The Japanese Red Cross said on March 7 an entire year has been lost in rebuilding tsunami-ravaged areas of the country because the central government and local authorities had failed to agree on a "master plan".
It also said that the slow pace of reconstruction was deepening mental suffering and called for intensified efforts to bring the region back to life.
A year after the magnitude 9.0 earthquake on March 11 unleashed a tsunami that killed about 16,000 and triggered the world's worst nuclear crisis since Chernobyl, about 326,000 people are still homeless. Nearly 3,300 remain unaccounted for.
"The central government has proposed different scenarios, but they were met with strong opposition from local governments and also people affected directly by the earthquake and tsunami," Japanese Red Cross President Tadateru Konoe told Reuters alongside a press event marking the anniversary.
"Without reaching any agreement on a master plan for rehabilitation and reconstruction, it's very difficult to even start a reconstruction process. I think the first thing is to hasten this process, then they can mobilize...
"I think that should be the very start of everything. So one year has been wasted in that sense because they haven't been able to reach any consensus."
Hopes that the triple disaster would jolt Japan out of longstanding economic and political torpor have so far proved unfounded.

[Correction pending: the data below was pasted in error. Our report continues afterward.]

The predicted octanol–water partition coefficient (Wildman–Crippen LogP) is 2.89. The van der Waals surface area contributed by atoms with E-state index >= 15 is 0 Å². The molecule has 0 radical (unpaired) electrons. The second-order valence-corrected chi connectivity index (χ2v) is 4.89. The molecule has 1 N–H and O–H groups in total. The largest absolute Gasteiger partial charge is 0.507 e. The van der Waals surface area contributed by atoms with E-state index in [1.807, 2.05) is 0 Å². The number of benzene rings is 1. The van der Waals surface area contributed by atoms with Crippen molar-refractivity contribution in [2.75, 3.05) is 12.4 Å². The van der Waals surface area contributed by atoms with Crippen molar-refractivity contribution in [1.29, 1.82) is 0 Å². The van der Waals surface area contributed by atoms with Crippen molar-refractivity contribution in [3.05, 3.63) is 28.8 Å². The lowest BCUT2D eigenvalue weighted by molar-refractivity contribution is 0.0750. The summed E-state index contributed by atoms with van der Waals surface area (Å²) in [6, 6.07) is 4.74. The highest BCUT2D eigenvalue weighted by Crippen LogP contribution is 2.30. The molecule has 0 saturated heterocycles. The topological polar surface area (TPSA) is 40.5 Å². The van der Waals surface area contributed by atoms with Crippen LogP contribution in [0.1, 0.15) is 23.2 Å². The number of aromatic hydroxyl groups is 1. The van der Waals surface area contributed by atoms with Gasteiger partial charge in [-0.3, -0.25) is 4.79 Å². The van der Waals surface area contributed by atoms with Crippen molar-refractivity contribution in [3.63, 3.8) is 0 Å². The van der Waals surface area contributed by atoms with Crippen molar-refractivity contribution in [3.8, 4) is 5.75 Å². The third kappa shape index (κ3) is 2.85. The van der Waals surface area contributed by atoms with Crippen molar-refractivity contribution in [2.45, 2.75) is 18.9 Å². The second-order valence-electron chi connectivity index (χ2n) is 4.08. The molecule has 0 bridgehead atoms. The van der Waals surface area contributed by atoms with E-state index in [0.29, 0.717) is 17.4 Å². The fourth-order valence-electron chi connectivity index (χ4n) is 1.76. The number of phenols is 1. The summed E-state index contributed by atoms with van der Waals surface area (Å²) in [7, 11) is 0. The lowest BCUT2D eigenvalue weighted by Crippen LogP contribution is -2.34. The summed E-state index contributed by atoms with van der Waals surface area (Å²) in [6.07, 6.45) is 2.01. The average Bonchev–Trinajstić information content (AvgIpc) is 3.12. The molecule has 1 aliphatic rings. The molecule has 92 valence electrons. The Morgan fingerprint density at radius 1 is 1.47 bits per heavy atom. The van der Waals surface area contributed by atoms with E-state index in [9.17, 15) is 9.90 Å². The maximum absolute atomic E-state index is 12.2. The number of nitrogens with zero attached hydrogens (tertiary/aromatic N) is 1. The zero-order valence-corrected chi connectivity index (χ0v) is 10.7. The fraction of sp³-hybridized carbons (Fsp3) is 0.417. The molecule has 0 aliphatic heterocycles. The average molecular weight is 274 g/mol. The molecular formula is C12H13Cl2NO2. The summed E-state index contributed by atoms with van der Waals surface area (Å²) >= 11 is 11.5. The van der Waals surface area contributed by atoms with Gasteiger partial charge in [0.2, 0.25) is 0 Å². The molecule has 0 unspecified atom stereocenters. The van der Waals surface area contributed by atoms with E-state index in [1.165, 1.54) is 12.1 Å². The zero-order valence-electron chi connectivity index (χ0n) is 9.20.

Government debt accumulates, while key decisions keep being postponed and politicians have reverted to skirmishing in a deadlocked parliament. Public mistrust of officials and politicians has risen.
The Red Cross has raised 400 billion yen ($4.95 billion) over the past year in donations from Japan and abroad, providing 290 billion yen in cash payouts to affected residents.
It said Red Cross activities had shifted over the year from attending to the urgent medical needs of survivors, many of them elderly, to long-term support -- including help in building temporary and permanent health facilities.
Uncertainty, it said, was deepening a sense of isolation felt by many survivors, adding to huge psychological burdens.
"The slow pace of reconstruction along Japan's devastated northeastern coastline is contributing to survivors' stress, as there is little clarity on how long they will have to remain in cramped temporary housing," it said in a statement.
Patrick Fuller, communications manager at the International Federation of Red Cross and Red Crescent Societies, said people in affected areas were isolated -- they had lost their homes and were separated from relatives forced to earn a living elsewhere.
"Just bringing a sense of well-being to people is really important. Even a year on, there's a lot of emotional scars the people are still dealing with," he told Reuters. "How do the people view their future? Is it sustainable to remain in some of these towns where life is coming back very slowly?"
Communities close to the Fukushima No. 1 nuclear power plant, crippled by the disaster, have to cope with additional stress and anxiety over long-term effects of radiation released after reactor meltdowns at the station, the Red Cross said.
"Mothers won't let their children outside to play. They are living in an information vacuum," Konoe said in the statement.
The Japanese Red Cross plans to hold a conference in Tokyo in May to help set guidelines on helping people cope.
"The legacy of such disasters has taught us to do more to help people prepare for such eventualities," Konoe said in the statement.
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